- Power-off braking to prevent damage to electronic components.
- Diagnostics and protection to detect circuit continuity faults such as open and short circuits.
Because implementing circuits to address these challenges could increase solution size. This article will describe new integrated circuit (IC) motor drivers that reduce body motor design complexity and development times. These motor drivers integrate analog features such as PWM edge slewing, current sensing, and power off braking and are developed with a state-of-the-art analog IC fabrication process. These analog features are integrated into motor drivers used to drive:
- Brushed direct current (BDC) motors, which commutate using mechanical systems. You’ll find BDC motors in seats, roofs, doors, and windows.
- Brushless direct current (BLDC) motors, which use electronics to achieve commutation. BLDCs motors can be found in power trunks.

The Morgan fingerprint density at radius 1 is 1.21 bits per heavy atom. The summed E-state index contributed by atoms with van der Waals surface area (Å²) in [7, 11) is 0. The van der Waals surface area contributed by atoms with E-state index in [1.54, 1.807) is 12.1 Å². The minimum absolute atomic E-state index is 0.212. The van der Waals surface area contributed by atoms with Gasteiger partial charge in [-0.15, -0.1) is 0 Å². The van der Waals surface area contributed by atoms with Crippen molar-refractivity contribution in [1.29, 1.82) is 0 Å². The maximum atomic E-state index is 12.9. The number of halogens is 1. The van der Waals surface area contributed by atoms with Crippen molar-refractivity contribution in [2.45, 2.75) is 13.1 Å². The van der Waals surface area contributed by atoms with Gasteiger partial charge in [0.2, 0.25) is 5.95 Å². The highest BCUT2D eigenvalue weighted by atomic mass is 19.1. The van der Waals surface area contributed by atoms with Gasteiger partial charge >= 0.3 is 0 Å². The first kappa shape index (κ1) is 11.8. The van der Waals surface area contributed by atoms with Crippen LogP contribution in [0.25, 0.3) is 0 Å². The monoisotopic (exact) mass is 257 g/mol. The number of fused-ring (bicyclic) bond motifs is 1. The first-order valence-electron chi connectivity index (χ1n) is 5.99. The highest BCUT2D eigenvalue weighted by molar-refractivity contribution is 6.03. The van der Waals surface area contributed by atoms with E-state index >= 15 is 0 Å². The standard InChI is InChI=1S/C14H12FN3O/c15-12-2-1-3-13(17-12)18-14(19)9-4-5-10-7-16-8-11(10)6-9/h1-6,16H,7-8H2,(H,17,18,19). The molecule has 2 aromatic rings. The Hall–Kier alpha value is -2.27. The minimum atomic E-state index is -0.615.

Using an H-bridge to mitigate EMI
Driving MOSFETs in an H-bridge using PWM signals results in EMI. Control module designers use filters, optimal layouts and PWM edge shaping to mitigate EMI.
H-bridge gate-driver products for BDC motors and three-phase gate drivers for BLDC motors all integrate smart gate-drive technology. This technology is specifically used to control the shape of the PWM rising and falling edges and offers the flexibility to choose a shape that reduces EMI while not degrading the MOSFETs’ thermal performance.
Dual half H-bridge BDC motor gate-driver products can control loads such as window and roof motors, while a multi-half H-bridge is a good fit for seat applications that typically have multiple motors.